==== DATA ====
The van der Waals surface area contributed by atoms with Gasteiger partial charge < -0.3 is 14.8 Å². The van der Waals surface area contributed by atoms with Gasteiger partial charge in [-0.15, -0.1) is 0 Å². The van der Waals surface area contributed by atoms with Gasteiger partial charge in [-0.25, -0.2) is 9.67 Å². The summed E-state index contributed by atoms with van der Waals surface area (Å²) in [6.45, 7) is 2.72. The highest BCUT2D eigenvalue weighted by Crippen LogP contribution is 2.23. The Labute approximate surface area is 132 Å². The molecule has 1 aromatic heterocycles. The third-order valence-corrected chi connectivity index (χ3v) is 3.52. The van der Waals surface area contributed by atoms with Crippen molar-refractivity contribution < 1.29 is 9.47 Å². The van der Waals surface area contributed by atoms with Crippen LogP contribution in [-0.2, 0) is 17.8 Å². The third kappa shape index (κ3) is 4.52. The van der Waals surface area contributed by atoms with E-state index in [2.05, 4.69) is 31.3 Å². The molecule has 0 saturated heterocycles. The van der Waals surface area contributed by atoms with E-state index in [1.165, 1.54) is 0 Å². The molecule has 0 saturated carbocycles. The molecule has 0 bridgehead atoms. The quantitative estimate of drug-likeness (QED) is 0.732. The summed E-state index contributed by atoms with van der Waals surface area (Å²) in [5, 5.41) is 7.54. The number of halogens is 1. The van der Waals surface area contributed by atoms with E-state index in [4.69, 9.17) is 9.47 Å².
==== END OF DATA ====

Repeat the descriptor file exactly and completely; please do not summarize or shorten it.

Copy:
The van der Waals surface area contributed by atoms with Gasteiger partial charge < -0.3 is 14.8 Å². The van der Waals surface area contributed by atoms with Gasteiger partial charge in [-0.15, -0.1) is 0 Å². The van der Waals surface area contributed by atoms with Gasteiger partial charge in [-0.25, -0.2) is 9.67 Å². The summed E-state index contributed by atoms with van der Waals surface area (Å²) in [6.45, 7) is 2.72. The highest BCUT2D eigenvalue weighted by Crippen LogP contribution is 2.23. The Labute approximate surface area is 132 Å². The molecule has 1 aromatic heterocycles. The third-order valence-corrected chi connectivity index (χ3v) is 3.52. The van der Waals surface area contributed by atoms with Crippen molar-refractivity contribution < 1.29 is 9.47 Å². The van der Waals surface area contributed by atoms with Crippen LogP contribution in [-0.2, 0) is 17.8 Å². The third kappa shape index (κ3) is 4.52. The van der Waals surface area contributed by atoms with E-state index in [2.05, 4.69) is 31.3 Å². The molecule has 0 saturated heterocycles. The van der Waals surface area contributed by atoms with E-state index in [1.165, 1.54) is 0 Å². The molecule has 0 saturated carbocycles. The molecule has 0 bridgehead atoms. The quantitative estimate of drug-likeness (QED) is 0.732. The summed E-state index contributed by atoms with van der Waals surface area (Å²) in [5, 5.41) is 7.54. The number of halogens is 1. The van der Waals surface area contributed by atoms with E-state index in [4.69, 9.17) is 9.47 Å².